The NBA is infested with a wide range of talent. Some people think the NBA is filled with the most talent it has ever had.
We can all come to a conclusion that the peak of talent this year is by far the point guard position.
If Derrick Rose and Rajon Rondo are point guards on the so called "B Team" for Team USA then that's enough said.
In the 2009-2010 season, 21 point guards averaged at least five assists per game and 22 point guards averaged more than 10 points per game.
Basically, the lower percentile of point guards in the NBA last year averaged around 10 points and five assists per game.
That's not bad for the lower percentile.
The upper percentile of point guards (about 10-15 players) are averaging 16-21 points per game and 6-11 assists per game.
Those are some stud statistics.
Since there are so many good point guards, right now, my honorable mention list would have almost 10 people. Therefore, I made an honorable mention list and a list of players on the rise.
Now, let's get started.
These are the guys who are solid point guards, but just miss the cut at the top 10. These guys are good and you wouldn't pass on them as a point guard for your team.
Aaron Brooks—Last year the young point guard had a breakout season averaging 19.6 points and 5.3 assists per game. After living up to his first round potential, he will lead the Rockets to a playoff birth this year. Expect to see more from him this upcoming season.
Baron Davis—The two time All-Star Veteran has definitely made a name for himself in the NBA. He has averaged 17.4 points per game and 7.4 assists throughout his career. In his prime, Davis was a top five point guard in the NBA. Unfortunately, he has been injury prone, but is still competing at the high level.
Devin Harris—Averaging 16.9 points per game and 6.6 assists, he is a point guard who definitely has potential to crash the top 10. Over his six year career, Harris has slowly been developing into a very solid point guard. In a year or two, don't be surprised if he eclipses the top 10.
Tony Parker—I may not like him, but I still have to accept the fact that he's pretty good. Averaging 16.6 points and 5.6 assists per game in his career, Tony Parker has always been a good player in the NBA. He has been a sidekick to Tim Duncan and helped the Spurs win three NBA championships this decade.
Mo Williams—He's a guy you have got to feel bad for. After being thrown under the bus by King James, all he has left in Cleveland is Antwan Jamison. Last season he put up 15.8 points and 5.3 assists per game. However, this year you may see his assists drop and his points increase since there is no more LeBron.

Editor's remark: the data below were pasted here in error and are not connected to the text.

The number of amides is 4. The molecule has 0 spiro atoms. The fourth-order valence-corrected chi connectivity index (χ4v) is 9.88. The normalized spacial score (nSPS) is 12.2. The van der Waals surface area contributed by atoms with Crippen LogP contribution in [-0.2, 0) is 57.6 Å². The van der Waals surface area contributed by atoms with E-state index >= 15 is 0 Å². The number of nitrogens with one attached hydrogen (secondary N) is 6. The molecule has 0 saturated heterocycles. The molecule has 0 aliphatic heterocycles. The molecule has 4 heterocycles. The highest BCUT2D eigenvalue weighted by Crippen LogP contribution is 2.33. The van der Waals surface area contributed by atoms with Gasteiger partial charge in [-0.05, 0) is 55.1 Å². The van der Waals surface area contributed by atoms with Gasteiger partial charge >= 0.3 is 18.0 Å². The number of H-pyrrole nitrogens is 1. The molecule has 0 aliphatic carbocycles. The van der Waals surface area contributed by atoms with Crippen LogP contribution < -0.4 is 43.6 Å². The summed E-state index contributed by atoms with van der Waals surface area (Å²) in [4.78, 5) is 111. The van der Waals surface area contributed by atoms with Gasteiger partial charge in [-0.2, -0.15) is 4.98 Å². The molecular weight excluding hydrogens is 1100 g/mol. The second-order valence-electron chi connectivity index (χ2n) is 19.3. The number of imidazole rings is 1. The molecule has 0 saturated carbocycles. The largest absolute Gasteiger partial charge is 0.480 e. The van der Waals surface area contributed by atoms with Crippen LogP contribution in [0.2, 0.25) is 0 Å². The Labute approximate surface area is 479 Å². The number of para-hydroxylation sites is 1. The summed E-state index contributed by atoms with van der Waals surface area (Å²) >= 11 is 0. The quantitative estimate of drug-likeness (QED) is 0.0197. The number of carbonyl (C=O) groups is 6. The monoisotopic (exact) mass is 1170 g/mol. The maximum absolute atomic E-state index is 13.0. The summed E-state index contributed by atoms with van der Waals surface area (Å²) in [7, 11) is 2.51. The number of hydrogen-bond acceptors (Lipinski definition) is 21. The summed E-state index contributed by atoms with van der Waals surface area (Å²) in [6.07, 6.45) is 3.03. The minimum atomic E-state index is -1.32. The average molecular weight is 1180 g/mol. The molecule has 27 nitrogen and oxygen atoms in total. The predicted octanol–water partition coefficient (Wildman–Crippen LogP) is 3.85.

This is probably my favorite section. Here, we identify the potential and find the young guys who can make an impact this season. They are super athletic and really quick. They can run circles around the old veterans, and this is the year they make their impact.
These are the players who make people say, "Where did this guy come from?" or "Wow, who would've thought he would be this good?"
Brandon Jennings—After witnessing a solid rookie season, there's more to come from the former 10th pick out of Italy. In his first year in the NBA, Jennings put up 15.5 points and 5.7 assists per game. His extreme athleticism and quickness will help him become a pure point guard in the league. He is one of the most explosive players in the game right now.
Jrue Holiday—The 6'4" point guard may not have put up the greatest statistics with just eight points and 3.8 assists per game, but he has a lot of potential. He is a ball handler who can catch defenders off balance, and happens to be a great defender. If Philadelphia lands Carmelo Anthony, expect huge numbers out of Holiday and just watch him quietly have a breakout season.
Jonny Flynn—He made his debut with the Minnesota Timberwolves last season and played well. He averaged 13.5 points and 4.4 assists. He's a guy who came up clutch at Syracuse and in Minnesota. He is very athletic and has a nice shot. He is one of those guys who can have the game under control.
John Wall—No one has more potential than this guy. The number one pick out of Kentucky has high expectations entering his rookie season in the NBA. The freakish athlete's play is very similar to Derrick Rose and Tyreke Evans. He could be another great point guard coached by John Calipari and I expect to see an impact from day one.